2nd Cambodia Development Cooperation Forum, Phnom Penh 4-5. December 2008
Presented by Kerstin Henke, Federal Ministry for Economic Cooperation and Development (BMZ), Germany
Excellencies, Ladies and Gentlemen,
The European Union welcomes the opportunity to highlight in this distinguished forum the importance of improved division of labour in development cooperation as a tool to overcome fragmentation of aid, reduce transaction costs, and increase effectiveness of aid. The EU has presented its commitments and progress in improving the division of labour amongst them in an position paper, which was prepared for the CDCF to provide some background and local experiences of the work accomplished so far within the EU member states and the European Commission in Cambodia.
For example, the paper sets out the EUís vision how to facilitate division of labour in the next years and sets clear targets: Individual EU development partners aim at focusing their active involvement in Cambodia on a maximum of three sectors, the EU (Member States and Commission) will seek to limit the number of active EU partners in any sector to a maximum of 3 based on their comparative advantages and any necessary sector exit will be managed in a responsible way with full participation of the government and other development partners. Also the EU seeks to engage more in delegated cooperation, respectively silent partnerships, to reach it targets. The Position Paper is meant to facilitate the discussion today and in the coming year.
Given the current international and local dynamics for improved aid effectiveness, this is an opportune time to consider taking further steps for an effective division of labour amongst all development partners. Building on the Paris Declaration on Aid Effectiveness of 2005, the Accra Agenda for Action, adopted on 4 September, 2008, unequivocally calls for reducing the costly fragmentation of aid. The Royal Kingdom of Cambodia and the large majority of the development partners present in this country have signed up to this document.
At the country level, the 2008 Aid Effectiveness Report (AER) acknowledges the need to consider a division of labour between development partners and identifies criteria for rationalising cooperation arrangements. In the AER the Royal Government of Cambodia indicates its readiness to set out its vision and to facilitate this process. Development partners to Cambodia are willing to engage in such an exercise and to support it. With more than 30 development partners currently engaged in more than 750 ongoing projects the report builds on the analysis presented in the previous Aid Effectiveness Report 2007 which also highlighted fragmentation of aid as of one of the core challenges for improved effectiveness of international aid to Cambodia.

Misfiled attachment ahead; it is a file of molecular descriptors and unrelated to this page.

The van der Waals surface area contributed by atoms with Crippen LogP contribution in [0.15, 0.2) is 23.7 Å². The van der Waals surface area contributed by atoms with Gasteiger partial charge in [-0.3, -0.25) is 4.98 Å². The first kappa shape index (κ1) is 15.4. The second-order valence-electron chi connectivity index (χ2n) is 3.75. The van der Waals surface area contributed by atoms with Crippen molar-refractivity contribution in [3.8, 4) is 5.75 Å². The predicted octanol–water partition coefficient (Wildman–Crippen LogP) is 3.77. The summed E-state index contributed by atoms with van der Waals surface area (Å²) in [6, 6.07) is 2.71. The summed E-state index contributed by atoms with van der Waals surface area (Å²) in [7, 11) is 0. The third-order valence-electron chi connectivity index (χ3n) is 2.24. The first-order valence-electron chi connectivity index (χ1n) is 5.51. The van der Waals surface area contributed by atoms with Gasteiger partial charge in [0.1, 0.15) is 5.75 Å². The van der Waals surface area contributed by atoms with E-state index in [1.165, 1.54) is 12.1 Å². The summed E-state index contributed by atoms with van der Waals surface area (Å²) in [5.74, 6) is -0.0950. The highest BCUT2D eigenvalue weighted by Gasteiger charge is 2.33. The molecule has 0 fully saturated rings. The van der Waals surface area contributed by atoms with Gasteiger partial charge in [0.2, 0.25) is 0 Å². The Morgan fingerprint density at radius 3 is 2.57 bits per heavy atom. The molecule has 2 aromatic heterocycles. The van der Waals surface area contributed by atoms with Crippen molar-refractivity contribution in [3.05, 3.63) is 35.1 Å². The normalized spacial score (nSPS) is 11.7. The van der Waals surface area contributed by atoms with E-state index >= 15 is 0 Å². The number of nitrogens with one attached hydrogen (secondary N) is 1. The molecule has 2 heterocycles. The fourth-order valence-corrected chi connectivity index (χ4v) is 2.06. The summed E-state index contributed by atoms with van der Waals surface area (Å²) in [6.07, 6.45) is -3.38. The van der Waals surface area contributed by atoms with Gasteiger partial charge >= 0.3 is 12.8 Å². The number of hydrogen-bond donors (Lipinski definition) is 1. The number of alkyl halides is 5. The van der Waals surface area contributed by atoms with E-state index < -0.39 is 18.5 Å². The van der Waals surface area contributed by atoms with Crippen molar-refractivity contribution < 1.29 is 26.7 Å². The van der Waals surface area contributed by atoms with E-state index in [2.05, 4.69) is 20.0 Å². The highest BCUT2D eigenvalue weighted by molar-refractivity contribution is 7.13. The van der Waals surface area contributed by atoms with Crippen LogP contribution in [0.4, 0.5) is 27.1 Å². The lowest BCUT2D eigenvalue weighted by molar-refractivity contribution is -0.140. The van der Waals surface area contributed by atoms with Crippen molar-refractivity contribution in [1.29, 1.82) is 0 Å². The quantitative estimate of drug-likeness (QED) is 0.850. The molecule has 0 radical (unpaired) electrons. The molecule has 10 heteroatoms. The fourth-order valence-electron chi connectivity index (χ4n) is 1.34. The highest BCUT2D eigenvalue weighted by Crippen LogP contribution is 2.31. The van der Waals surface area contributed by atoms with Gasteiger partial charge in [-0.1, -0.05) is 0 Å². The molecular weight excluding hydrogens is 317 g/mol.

The spotlight is therefore on Cambodia and its development partners to take initiatives, and show progress in defining ways to overcome fragmentation and rationalize division of labour at the country level. We are convinced that improved division of labour in Cambodia has the potential to tremendously increase the effectiveness of international aid to Cambodia and can unleash new forces on the way to reach the Cambodia Millennium Development Goals. We are encouraged by the Aid Effectiveness Report that there is the intention of the Government to jointly tackle the issue of fragmentation during the coming years as we enter the second term of implementation of the National Strategic Development Plan (NSDP).
The EU is committed to support the Royal Government of Cambodia and in particular CDC as the focal point for aid coordination in executing its primary leadership and ownership for division of labour. To further discuss the lessons learned by the EU, the local relevance of the basic principles for division of labour as derived from the Accra process, and options as well as possible obstacles and capacity constraints for a comprehensive move towards improved division of labour in Cambodia, we suggest to jointly organize a workshop in March/April 2009 to find the right approach for Cambodia.